Why Connecticut Employers Need to Ask Employees: “Are You Sick?”

Written by Robert G. Brody and Rebecca Goldberg on December 19, 2011

Beginning January 1, Connecticut will be the first state to have a paid sick leave law.  The law has generated a lot of questions as employers prepare for compliance.  This article focuses on the law’s carryover rule.  To see some of our other articles on the new law go to:

The  law mandates certain employers provide up to 40 hours  of paid sick leave to their employees.  Sick leave will accrue at the rate of one hour per 40 hours worked, up to the 40-hour maximum.  The law also requires employers to permit workers to carry over up to 40 hours (five days) of unused accrued sick leave each year.  This could be an issue.  For employers whose policies differentiate between sick days and vacation/personal days, this process is straightforward.  But employers who embrace the more flexible “paid time off” approach have a new challenge.

In a “paid time off” plan, employers offer a set number of days off to be used for any reason, including illness.  The new law explicitly allows employers to continue using this method, as long as the plan allows the accrual and use of sick days at least as quickly as the law requires in general.  But employers do not need to allow employees to carry over 40 hours of vacation time or personal time, so employers who do not document the reason for the time off will not know how much sick time, if any, they must allow the employee to carry over.  For example, an employer that offers 10 days of paid time off does not need to allow any time to be carried over if an employee used at least five sick days.  But, if the employee took eight vacation days, the employer must allow two days to be carried over as sick time.

Because the employer’s obligations to allow carryover will differ based on whether time off is sick leave or time taken for another purpose, employers must document the reason for the time off if they want to limit the amount of carryover.  The law permits employers to request “reasonable documentation” supporting the request to use sick leave when the employee uses sick leave on three or more consecutive days. But what about using sick leave for a one day absence? While documentation may not be required, a simple question – were you out sick – should be allowed.  Under the law, “sick leave” includes time taken to care for a child or spouse who is ill or for medical or psychological treatment following family violence or sexual assault, so make sure to ask a broad enough question, without being invasive.  Probing too far into the employee’s reasons could lead to issues under the ADA, GINA, or other state and federal laws.  Exact guidance on this line has yet to be announced.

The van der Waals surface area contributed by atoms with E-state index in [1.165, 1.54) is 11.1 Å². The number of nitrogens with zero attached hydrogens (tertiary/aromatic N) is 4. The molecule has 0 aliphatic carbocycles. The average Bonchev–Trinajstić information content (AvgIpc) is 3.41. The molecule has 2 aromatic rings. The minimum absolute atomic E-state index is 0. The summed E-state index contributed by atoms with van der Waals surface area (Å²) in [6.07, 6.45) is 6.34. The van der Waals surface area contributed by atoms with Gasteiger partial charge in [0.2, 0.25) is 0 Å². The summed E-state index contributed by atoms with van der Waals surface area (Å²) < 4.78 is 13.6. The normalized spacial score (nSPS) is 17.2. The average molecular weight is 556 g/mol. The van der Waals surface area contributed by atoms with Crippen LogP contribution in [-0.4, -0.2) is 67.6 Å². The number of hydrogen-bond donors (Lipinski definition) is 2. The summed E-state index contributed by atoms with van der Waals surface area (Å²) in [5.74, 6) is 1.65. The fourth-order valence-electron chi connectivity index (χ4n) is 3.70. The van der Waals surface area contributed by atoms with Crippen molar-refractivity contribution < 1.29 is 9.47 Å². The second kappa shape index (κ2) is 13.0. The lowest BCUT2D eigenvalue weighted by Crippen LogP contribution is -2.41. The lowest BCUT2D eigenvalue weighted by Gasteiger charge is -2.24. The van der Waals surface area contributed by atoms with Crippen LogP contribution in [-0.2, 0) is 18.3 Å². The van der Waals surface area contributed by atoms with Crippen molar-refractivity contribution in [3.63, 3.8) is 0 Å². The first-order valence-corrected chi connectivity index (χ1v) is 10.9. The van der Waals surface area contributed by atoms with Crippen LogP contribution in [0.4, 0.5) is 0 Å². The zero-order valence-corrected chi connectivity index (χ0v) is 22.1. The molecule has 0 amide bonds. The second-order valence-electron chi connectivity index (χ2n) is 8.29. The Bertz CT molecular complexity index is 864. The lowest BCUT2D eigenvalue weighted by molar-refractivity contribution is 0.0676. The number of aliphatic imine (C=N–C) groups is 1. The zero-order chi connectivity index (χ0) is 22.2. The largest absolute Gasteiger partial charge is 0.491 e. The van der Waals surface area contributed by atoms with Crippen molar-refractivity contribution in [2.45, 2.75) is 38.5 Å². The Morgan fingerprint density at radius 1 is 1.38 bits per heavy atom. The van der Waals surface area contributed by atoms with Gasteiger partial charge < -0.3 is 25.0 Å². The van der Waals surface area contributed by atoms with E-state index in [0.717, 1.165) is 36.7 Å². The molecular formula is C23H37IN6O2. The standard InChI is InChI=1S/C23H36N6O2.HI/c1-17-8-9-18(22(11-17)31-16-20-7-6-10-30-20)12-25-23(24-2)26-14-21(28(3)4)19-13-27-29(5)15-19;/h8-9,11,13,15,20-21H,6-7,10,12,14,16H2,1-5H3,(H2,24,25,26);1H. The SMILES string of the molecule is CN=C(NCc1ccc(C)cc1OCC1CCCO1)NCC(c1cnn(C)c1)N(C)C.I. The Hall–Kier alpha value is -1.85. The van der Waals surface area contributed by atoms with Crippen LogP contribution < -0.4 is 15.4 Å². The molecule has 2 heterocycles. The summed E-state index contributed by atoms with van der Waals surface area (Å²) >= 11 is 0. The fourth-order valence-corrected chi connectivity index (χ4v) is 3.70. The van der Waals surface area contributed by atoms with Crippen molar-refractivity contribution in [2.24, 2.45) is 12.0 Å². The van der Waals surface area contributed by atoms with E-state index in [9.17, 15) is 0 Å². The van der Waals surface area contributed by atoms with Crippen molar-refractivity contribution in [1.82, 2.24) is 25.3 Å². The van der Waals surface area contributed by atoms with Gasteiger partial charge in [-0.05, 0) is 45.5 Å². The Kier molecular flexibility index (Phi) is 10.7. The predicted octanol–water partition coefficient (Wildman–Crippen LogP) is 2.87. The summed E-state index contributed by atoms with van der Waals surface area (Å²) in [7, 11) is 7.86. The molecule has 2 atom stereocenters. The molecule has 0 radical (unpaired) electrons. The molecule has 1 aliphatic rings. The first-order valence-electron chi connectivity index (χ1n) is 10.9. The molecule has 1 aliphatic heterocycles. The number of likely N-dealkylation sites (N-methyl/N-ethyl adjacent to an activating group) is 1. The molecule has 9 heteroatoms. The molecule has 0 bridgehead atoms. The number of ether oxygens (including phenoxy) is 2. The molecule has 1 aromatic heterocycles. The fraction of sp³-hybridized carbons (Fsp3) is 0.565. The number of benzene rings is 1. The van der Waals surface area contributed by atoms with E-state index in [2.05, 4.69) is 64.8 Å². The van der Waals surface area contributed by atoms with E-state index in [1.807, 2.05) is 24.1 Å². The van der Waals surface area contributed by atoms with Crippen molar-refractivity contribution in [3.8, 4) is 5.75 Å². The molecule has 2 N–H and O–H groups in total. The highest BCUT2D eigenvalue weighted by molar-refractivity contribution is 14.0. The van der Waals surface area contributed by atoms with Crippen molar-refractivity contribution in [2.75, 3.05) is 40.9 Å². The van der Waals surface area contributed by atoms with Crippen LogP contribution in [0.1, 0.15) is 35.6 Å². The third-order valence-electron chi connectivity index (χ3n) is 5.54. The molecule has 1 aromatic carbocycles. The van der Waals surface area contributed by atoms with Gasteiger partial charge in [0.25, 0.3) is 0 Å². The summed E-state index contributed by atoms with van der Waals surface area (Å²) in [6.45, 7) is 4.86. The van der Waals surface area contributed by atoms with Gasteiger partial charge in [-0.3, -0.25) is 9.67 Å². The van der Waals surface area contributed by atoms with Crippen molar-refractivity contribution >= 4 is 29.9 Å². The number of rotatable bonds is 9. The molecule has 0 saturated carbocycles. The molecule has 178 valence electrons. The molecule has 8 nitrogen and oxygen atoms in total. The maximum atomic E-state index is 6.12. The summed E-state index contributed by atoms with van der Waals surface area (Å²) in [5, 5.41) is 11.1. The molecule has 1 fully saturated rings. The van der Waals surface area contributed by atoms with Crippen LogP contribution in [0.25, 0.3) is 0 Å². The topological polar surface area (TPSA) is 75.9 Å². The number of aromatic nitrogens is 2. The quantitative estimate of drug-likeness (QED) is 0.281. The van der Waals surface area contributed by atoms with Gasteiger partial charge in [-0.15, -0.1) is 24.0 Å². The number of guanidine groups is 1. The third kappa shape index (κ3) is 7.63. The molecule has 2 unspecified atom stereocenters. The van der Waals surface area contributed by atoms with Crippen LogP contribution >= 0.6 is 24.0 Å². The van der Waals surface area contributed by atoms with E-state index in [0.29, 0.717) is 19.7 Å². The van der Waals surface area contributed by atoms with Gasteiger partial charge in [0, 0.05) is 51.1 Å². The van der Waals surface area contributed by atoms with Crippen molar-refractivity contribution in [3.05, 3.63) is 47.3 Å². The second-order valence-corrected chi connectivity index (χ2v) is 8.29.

If you would rather not get into this complexity and you will not just allow the carryover of whatever time is unused, there are still alternatives.  The Connecticut Department of Labor has said employers do not need to allow carryover at all if they grant at least 40 hours of paid sick leave each January 1st.  Another way to avoid carryover is to pay out the extra sick days at the end of the year, but this option is available only if the employee voluntarily decides to take it.

Especially because the Paid Sick Leave law is the first state law of its kind, there are many unresolved questions.  Using ambiguities to avoid compliance is dangerous.  Have an attorney review your sick leave policies to ensure it will comply.  We will continue to publish refinements to this law as they are announced.   You non-Connecticut employers, beware; you may be next!

Brody and Associates regularly advises management on complying and remaining up to date with state and federal employment laws.  If we can be of assistance in this area, please contact us at info@brodyandassociates.com or 203.965.0560.

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About the Authors

Robert G. Brody is the founding member of Brody and Associates, LLC. He has been quoted and published in national publications and appears as a guest T.V. commentator on contemporary Labor and Employment issues. Learn More